Genes causally involved in human insensitivity to pain provide a unique molecular source of studying the pathophysiology of pain and the development of novel analgesic drugs. The increasing availability of "big data" enables novel research approaches to chronic pain while also requiring novel techniques for data mining and knowledge discovery. We used machine learning to combine the knowledge about n = 20 genes causally involved in human hereditary insensitivity to pain with the knowledge about the functions of thousands of genes. An integrated computational analysis proposed that among the functions of this set of genes, the processes related to nervous system development and to ceramide and sphingosine signaling pathways are particularly important. This is in line with earlier suggestions to use these pathways as therapeutic target in pain. Following identification of the biological processes characterizing hereditary insensitivity to pain, the biological processes were used for a similarity analysis with the functions of n = 4,834 database-queried drugs. Using emergent self-organizing maps, a cluster of n = 22 drugs was identified sharing important functional features with hereditary insensitivity to pain. Several members of this cluster had been implicated in pain in preclinical experiments. Thus, the present concept of machine-learned knowledge discovery for pain research provides biologically plausible results and seems to be suitable for drug discovery by identifying a narrow choice of repurposing candidates, demonstrating that contemporary machine-learned methods offer innovative approaches to knowledge discovery from available evidence.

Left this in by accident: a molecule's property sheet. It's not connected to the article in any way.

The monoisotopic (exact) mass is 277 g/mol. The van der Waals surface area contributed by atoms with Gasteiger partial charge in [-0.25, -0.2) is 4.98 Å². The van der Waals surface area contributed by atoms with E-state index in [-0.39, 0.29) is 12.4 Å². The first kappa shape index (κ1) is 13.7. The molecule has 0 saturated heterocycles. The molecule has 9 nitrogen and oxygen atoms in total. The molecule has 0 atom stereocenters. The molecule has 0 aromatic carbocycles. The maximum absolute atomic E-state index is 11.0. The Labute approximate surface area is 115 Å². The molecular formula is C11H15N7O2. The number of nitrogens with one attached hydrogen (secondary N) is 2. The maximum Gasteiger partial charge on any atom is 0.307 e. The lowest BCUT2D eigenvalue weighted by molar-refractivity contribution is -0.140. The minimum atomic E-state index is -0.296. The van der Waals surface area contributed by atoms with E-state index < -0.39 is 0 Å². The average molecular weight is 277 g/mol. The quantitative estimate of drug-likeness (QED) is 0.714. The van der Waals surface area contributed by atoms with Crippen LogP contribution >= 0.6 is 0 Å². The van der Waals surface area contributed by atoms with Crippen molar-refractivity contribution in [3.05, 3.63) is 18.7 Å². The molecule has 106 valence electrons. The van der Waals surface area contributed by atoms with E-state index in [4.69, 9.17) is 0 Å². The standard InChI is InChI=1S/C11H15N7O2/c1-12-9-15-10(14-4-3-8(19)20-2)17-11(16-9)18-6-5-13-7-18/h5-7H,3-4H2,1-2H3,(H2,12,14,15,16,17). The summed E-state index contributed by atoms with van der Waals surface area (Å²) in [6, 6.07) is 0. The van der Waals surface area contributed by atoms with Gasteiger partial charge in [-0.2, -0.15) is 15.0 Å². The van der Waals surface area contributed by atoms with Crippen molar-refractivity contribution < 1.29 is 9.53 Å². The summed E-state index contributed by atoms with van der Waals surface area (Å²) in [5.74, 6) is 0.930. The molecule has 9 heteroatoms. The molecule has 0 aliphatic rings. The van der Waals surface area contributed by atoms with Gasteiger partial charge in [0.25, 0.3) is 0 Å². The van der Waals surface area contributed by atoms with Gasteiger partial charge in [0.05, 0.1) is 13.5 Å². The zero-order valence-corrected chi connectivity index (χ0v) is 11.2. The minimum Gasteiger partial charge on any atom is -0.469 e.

Keywords: big data; computational biology; data science; genetic variation; humans; machine learning; pain; perception.